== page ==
Stop this cycle, I want to get off

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By Carolyn Ten Broeck, Editor

More than a dozen years ago, I performed in the community theatre's production of "Dearly Departed", a campy tale of a Southern dysfunctional family attending the wake and funeral of patriarch Bud Turpin.

There are many classic lines from the show, but the one that has kept playing in my head for the last month is delinquent Royce saying to his financially ruined uncle, "You know, Junior, life's a circle."

I think most of us agree. We've seen it or we've lived it, especially the part when roles are reversed and the parents who bore us, reared us and cared for us become those who are cared for rather than being the caregiver.

Other things in life cycle too. We're told that our taste buds change every seven years or so. Think about it. Are there foods you eat now that you once wouldn't? Or vice versa?

Even the news cycles. A few years back I was looking at some old issues of the Williston newspapers from the 1980s and the very topic that was discussed at my city council meeting was also discussed 30 years ago. I really could have just changed the councilors' names and re-ran the story and no one would have been wiser.

And while some cycles are inevitable, there are others that just need to come to an abrupt halt.

Like the one I'm on now.

Since reaching adulthood, I've always been fairly healthy. Seldom sick, very few colds, the flu only once – in 1988.

I had a pretty good immune system and some decent genetics in my favor.

When my office mates would all be felled with summer colds, winter chills and pneumonia, I'd be the last one standing and wouldn't get sick.

That changed at the end of the year.

I developed sinusitis that segued into a sore throat from the drainage that led to a nasty, nasty cough, as it all slid to my lungs.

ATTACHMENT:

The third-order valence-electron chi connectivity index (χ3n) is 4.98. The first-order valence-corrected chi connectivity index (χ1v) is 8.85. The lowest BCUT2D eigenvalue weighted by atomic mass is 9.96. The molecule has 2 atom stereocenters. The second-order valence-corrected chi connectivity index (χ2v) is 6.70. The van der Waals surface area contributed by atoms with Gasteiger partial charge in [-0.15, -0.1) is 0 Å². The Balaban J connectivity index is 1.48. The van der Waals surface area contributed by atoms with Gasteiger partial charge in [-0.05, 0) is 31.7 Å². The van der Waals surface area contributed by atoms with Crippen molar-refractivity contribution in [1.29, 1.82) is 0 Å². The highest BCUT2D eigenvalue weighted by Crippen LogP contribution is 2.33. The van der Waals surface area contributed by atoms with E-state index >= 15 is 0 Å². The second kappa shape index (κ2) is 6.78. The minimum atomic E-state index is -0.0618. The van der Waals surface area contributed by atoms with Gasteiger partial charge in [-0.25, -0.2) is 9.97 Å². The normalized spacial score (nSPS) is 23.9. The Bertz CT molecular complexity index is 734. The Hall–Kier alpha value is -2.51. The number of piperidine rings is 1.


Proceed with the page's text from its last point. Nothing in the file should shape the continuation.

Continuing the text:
There were days when it looked like I massacred someone in my office thanks to the bloody tissues stockpiled there from blowing my nose.

Now it's the hacking up of a half a lung that sends terror through west Williston.

Why? I asked myself. Goodness knows I'm not a germophobe but I wash my hands often. OFTEN! I'm careful to not touch public doors, handles, carts etc. and if I do, I whip out the hand sanitizer.

I was rewarded with an answer Monday when my Facebook "On This Day" popped up. There it was: Jan. 8, 2011: "She who hasn't had a cold in 12 years now apparently has one," I posted then. No coincidence. It was seven years ago and evidently I'm in the middle of this bizarre cycle where my nose is full, my lungs are wheezy and I feel like death warmed over.

Breathing is critical to life. When your nose is stopped up, you resort to pre-historic mouth breathing, like my husband does daily.

When you're hacking up a lung, like I am today, not only is it painful for you, it's annoying to those around you.

This cycle needs to stop. Now. But if it doesn't, I'll be prepared. Siri is going to warn me Dec. 12, 2025 to start the Vitamin C and wear a mask.

I just hope Siri is on a never-ending cycle.